When secondaries buyside professionals cross to advisory

Money, the desire for variety and changing generational priorities could drive more secondaries investment people into the advisory world.

The huge increase in secondaries deal volume has been a blessing and a curse for advisors. On the one hand, it means more work and more fees; on the other, a struggle to find more people who can do the work.

This is hardly surprising given the specific skillset required. While at a junior level firms can bring people in from the M&A world and train them up, this is more difficult in mid-level and higher ranking positions. Advisors can either poach from their rivals or coax people over from the buyside.

While you wouldn’t call it a flood, a growing trickle of people have been moving across in the last year on both sides of the Atlantic, and not just in the junior ranks. In July, Michael Camacho, a principal with 10 years of secondaries buyside experience at AlpInvest Partners, joined the secondaries advisory team at Rede Partners. It was the variety and potential for innovation that most appealed.

“As a buyer there is a tried and tested playbook – you have promised investors that you will invest their money in certain types of asset and types of transaction,” Camacho says. “On the sellside you can be much more creative in a faster period of time. You are able to stay at the front of the market.”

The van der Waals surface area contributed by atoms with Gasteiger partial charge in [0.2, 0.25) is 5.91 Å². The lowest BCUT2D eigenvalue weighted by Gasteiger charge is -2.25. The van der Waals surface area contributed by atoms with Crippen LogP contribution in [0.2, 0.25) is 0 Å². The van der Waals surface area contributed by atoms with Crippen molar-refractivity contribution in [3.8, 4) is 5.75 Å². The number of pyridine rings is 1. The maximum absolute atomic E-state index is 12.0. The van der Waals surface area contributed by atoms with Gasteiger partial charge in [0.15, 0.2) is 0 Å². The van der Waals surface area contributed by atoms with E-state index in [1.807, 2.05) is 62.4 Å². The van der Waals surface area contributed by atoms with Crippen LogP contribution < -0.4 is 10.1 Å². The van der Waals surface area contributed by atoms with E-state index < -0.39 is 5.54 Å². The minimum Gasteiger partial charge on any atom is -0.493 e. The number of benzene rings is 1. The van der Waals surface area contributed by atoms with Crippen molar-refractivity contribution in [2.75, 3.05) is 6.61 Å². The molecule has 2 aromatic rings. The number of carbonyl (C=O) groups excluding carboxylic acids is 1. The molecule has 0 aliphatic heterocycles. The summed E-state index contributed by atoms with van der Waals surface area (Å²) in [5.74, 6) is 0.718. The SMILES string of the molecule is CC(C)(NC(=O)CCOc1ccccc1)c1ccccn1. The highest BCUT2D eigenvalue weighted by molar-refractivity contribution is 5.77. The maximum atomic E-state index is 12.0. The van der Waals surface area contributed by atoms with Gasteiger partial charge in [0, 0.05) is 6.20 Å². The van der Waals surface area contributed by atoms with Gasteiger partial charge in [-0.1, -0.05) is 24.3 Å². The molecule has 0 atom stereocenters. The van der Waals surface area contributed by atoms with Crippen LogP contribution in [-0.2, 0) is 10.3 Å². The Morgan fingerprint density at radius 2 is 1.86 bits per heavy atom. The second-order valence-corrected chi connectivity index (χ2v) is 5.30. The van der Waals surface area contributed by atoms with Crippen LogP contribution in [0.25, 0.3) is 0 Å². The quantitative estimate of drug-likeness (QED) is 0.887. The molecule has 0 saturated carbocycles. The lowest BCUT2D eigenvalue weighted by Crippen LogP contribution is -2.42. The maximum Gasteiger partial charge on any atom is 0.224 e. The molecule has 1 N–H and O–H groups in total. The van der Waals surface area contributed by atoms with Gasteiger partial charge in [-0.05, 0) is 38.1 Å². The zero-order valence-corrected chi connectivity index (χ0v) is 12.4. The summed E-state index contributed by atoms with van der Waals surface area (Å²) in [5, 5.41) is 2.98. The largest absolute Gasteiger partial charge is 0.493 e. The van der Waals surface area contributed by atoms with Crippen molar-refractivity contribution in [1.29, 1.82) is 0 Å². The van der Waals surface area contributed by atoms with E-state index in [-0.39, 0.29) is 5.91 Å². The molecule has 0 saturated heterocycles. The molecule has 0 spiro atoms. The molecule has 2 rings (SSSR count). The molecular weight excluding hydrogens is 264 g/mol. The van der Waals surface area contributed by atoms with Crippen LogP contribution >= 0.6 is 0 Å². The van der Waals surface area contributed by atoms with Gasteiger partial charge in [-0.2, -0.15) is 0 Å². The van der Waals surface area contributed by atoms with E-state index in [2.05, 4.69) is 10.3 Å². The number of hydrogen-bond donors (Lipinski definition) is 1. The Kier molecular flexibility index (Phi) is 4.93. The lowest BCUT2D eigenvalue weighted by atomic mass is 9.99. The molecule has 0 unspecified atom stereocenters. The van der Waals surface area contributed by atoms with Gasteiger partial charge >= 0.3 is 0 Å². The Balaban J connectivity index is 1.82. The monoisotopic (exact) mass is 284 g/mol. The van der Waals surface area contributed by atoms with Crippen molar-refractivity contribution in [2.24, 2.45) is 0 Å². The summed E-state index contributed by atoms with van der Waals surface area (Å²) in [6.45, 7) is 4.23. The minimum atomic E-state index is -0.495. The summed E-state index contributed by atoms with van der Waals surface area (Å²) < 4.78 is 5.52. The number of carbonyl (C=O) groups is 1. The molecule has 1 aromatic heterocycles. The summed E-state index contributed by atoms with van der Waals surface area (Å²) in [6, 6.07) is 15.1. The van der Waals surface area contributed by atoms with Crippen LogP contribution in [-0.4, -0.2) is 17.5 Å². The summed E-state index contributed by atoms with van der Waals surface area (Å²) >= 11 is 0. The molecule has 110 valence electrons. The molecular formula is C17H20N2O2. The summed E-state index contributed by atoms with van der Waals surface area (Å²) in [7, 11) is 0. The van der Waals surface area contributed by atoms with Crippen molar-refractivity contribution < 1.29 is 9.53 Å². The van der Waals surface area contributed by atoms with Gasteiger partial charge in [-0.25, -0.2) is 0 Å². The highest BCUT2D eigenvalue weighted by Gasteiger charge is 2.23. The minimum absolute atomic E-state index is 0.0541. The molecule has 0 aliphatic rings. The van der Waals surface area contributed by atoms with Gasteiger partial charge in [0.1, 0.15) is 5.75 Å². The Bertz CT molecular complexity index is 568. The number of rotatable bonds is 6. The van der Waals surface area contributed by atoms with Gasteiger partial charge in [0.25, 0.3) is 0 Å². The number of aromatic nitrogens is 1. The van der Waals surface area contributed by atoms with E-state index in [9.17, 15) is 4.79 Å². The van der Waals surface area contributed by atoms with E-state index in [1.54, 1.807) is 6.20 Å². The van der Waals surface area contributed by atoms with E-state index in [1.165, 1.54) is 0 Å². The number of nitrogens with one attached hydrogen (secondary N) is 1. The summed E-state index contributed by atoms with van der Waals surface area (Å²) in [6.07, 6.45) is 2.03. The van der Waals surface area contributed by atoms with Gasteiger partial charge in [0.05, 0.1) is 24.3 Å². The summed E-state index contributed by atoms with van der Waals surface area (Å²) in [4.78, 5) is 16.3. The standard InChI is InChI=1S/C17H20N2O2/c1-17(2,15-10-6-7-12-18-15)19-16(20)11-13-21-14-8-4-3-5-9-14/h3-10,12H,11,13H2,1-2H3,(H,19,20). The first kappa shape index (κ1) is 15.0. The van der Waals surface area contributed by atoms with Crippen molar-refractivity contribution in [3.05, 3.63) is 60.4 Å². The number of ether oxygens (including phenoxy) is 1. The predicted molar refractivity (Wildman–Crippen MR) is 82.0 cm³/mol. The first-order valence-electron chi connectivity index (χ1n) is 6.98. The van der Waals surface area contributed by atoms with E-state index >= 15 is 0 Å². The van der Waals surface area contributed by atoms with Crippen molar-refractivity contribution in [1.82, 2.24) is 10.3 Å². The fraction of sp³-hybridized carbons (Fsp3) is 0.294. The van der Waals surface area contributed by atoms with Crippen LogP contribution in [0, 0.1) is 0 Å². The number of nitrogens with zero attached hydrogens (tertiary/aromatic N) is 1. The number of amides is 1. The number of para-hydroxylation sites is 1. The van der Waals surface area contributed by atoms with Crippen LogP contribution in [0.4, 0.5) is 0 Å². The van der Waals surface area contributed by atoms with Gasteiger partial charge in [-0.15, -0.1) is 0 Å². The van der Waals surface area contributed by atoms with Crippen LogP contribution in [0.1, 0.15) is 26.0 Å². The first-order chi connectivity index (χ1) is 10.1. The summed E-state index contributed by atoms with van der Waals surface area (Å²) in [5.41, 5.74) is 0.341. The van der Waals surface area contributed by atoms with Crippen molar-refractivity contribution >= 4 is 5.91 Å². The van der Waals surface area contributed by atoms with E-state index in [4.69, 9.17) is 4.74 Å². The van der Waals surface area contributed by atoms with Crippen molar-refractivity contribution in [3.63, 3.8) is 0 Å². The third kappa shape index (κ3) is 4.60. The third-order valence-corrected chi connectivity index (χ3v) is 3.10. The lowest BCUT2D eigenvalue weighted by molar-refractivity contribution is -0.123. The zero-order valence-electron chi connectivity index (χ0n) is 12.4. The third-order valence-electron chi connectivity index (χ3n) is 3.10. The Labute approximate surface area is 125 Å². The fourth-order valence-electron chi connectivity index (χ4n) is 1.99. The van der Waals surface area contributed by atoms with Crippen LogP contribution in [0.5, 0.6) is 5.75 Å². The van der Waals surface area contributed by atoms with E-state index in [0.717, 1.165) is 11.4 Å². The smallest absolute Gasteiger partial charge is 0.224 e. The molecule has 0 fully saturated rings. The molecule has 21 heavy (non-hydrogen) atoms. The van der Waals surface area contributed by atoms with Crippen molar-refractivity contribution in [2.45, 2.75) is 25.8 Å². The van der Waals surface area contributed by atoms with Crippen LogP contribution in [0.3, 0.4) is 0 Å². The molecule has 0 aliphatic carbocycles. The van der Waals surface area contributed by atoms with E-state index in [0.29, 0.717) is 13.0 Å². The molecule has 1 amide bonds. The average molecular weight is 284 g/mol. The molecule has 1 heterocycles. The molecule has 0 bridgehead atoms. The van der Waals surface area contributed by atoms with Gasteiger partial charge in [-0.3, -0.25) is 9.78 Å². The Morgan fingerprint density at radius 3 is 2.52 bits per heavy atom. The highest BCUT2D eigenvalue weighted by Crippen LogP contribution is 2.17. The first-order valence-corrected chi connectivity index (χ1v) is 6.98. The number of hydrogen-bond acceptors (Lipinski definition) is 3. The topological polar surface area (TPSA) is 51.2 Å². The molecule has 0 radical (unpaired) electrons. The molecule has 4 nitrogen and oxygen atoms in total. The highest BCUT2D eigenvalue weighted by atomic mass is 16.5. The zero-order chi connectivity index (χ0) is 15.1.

This sentiment is familiar to Richard Jones, who leads the secondaries business at private equity recruitment firm PER. He has encountered his share of investment professionals drawn to the pace and variety of advisory work, particularly those that have grown tired of doing the groundwork for deals that don’t make it across the line.

The move doesn’t necessarily mean having to take a financial hit, either. According to Jones, when you take into account base salary and bonuses, pay at the larger secondaries advisors is on par with the leading secondaries firms and above other types of comparable work.

“Even in institutions like the larger banks, with multiple advisory arms, you often see the secondaries advisory professionals are better compensated than their M&A colleagues,” he says. “It’s usually a relatively lean team and they’re generating good fee income on a per-head basis.”

One secondaries GP believes the changing priorities of younger investment professionals in both the primary and secondaries markets mean this trend is likely to accelerate. With returns flattening out and bills needing to be paid, the deferred gratification of carried interest holds less appeal than it did.

Read more about last year’s moves in the secondaries market here.

This story will appear in the February issue of sister publication Private Equity International as part of its human capital series.